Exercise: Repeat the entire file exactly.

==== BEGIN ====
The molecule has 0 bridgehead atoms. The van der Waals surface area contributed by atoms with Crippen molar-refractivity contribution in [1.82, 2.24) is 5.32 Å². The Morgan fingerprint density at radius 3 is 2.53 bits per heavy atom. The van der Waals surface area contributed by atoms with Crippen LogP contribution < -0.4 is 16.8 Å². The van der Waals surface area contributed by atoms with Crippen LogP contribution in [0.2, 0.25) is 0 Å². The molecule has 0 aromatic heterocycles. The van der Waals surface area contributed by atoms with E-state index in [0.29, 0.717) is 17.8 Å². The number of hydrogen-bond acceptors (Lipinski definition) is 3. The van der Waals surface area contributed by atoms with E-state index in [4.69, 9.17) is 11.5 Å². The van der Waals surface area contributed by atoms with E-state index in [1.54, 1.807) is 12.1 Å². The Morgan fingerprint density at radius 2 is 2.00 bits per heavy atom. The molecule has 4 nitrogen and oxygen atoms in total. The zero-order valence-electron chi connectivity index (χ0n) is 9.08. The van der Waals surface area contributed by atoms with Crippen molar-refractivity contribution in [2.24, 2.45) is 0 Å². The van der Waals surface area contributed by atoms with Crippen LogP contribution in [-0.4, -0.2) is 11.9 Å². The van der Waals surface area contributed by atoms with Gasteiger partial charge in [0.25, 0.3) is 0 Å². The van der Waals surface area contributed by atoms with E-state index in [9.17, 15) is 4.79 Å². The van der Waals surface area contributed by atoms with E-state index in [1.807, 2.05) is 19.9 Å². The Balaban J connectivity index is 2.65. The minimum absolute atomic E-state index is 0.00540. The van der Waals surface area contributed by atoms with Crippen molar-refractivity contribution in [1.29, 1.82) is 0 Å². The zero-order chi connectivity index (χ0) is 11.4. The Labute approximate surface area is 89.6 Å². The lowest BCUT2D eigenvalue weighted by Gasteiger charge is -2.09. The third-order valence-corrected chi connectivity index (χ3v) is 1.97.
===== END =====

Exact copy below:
The molecule has 0 bridgehead atoms. The van der Waals surface area contributed by atoms with Crippen molar-refractivity contribution in [1.82, 2.24) is 5.32 Å². The Morgan fingerprint density at radius 3 is 2.53 bits per heavy atom. The van der Waals surface area contributed by atoms with Crippen LogP contribution < -0.4 is 16.8 Å². The van der Waals surface area contributed by atoms with Crippen LogP contribution in [0.2, 0.25) is 0 Å². The molecule has 0 aromatic heterocycles. The van der Waals surface area contributed by atoms with E-state index in [0.29, 0.717) is 17.8 Å². The number of hydrogen-bond acceptors (Lipinski definition) is 3. The van der Waals surface area contributed by atoms with E-state index in [4.69, 9.17) is 11.5 Å². The van der Waals surface area contributed by atoms with E-state index in [1.54, 1.807) is 12.1 Å². The Morgan fingerprint density at radius 2 is 2.00 bits per heavy atom. The molecule has 4 nitrogen and oxygen atoms in total. The zero-order valence-electron chi connectivity index (χ0n) is 9.08. The van der Waals surface area contributed by atoms with Crippen molar-refractivity contribution in [2.24, 2.45) is 0 Å². The van der Waals surface area contributed by atoms with Crippen LogP contribution in [-0.4, -0.2) is 11.9 Å². The van der Waals surface area contributed by atoms with Gasteiger partial charge in [0.25, 0.3) is 0 Å². The van der Waals surface area contributed by atoms with E-state index in [9.17, 15) is 4.79 Å². The van der Waals surface area contributed by atoms with E-state index in [1.807, 2.05) is 19.9 Å². The Balaban J connectivity index is 2.65. The minimum absolute atomic E-state index is 0.00540. The van der Waals surface area contributed by atoms with Crippen molar-refractivity contribution in [1.29, 1.82) is 0 Å². The zero-order chi connectivity index (χ0) is 11.4. The Labute approximate surface area is 89.6 Å². The lowest BCUT2D eigenvalue weighted by Gasteiger charge is -2.09. The third-order valence-corrected chi connectivity index (χ3v) is 1.97.